By Alan Feuer, New York Times
Counties with the most significant declines in the non-Hispanic white population were the most likely to be homes to people who stormed the Capitol.
When the political scientist Robert Pape began studying the issues that motivated the 380 or so people arrested in connection with the attack against the Capitol on Jan. 6, he expected to find that the rioters were driven to violence by the lingering effects of the 2008 Great Recession.
But instead he found something very different: Most of the people who took part in the assault came from places, his polling and demographic data showed, that were awash in fears that the rights of minorities and immigrants were crowding out the rights of white people in American politics and culture.
If Mr. Pape’s initial conclusions — published on Tuesday in The Washington Post — hold true, they would suggest that the Capitol attack has historical echoes reaching back to before the Civil War, he said in an interview over the weekend. In the shorter term, he added, the study would appear to connect Jan. 6 not only to the once-fringe right-wing theory called the Great Replacement, which holds that minorities and immigrants are seeking to take over the country, but also to events like the far-right rally in Charlottesville, Va., in 2017 where crowds of white men marched with torches chanting, “Jews will not replace us!”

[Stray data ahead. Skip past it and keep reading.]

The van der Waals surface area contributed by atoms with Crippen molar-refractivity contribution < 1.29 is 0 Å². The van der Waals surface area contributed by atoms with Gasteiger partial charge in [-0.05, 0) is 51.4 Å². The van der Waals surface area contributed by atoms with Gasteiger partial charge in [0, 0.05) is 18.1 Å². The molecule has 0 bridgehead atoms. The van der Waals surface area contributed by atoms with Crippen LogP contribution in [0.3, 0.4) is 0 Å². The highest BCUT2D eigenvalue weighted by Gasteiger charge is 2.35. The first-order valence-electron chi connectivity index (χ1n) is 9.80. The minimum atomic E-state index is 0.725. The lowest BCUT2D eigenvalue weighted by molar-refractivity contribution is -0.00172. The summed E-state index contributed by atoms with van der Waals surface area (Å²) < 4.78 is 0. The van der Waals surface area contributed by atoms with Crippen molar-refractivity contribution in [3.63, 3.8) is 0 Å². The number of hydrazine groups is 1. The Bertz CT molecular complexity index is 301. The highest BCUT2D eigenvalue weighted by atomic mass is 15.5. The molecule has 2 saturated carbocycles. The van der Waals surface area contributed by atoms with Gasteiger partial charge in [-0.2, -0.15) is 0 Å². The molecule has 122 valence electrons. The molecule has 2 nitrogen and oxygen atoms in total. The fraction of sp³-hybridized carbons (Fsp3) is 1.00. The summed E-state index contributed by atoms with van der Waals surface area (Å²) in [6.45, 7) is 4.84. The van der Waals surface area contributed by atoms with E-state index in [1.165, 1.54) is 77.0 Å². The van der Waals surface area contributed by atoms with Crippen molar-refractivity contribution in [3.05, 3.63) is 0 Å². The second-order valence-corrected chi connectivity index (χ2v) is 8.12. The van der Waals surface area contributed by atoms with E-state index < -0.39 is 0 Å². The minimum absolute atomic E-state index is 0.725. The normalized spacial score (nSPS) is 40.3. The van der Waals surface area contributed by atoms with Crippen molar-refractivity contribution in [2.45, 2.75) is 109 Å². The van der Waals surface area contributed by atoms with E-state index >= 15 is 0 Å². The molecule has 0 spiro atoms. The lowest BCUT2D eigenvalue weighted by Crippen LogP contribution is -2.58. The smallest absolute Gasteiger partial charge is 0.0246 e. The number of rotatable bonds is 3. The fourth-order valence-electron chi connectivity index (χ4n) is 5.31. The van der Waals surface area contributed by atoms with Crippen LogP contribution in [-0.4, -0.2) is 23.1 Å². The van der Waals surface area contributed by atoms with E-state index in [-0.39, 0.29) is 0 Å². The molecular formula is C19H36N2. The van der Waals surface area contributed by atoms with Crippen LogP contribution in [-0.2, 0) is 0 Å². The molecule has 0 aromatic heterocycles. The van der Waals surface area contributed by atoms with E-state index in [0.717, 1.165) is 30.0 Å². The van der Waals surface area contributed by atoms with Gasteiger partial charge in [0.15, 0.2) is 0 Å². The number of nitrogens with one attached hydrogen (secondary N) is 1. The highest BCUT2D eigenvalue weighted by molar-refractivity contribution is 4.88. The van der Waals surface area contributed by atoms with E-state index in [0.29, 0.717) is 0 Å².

“If you look back in history, there has always been a series of far-right extremist movements responding to new waves of immigration to the United States or to movements for civil rights by minority groups,” Mr. Pape said. “You see a common pattern in the Capitol insurrectionists. They are mainly middle-class to upper-middle-class whites who are worried that, as social changes occur around them, they will see a decline in their status in the future.”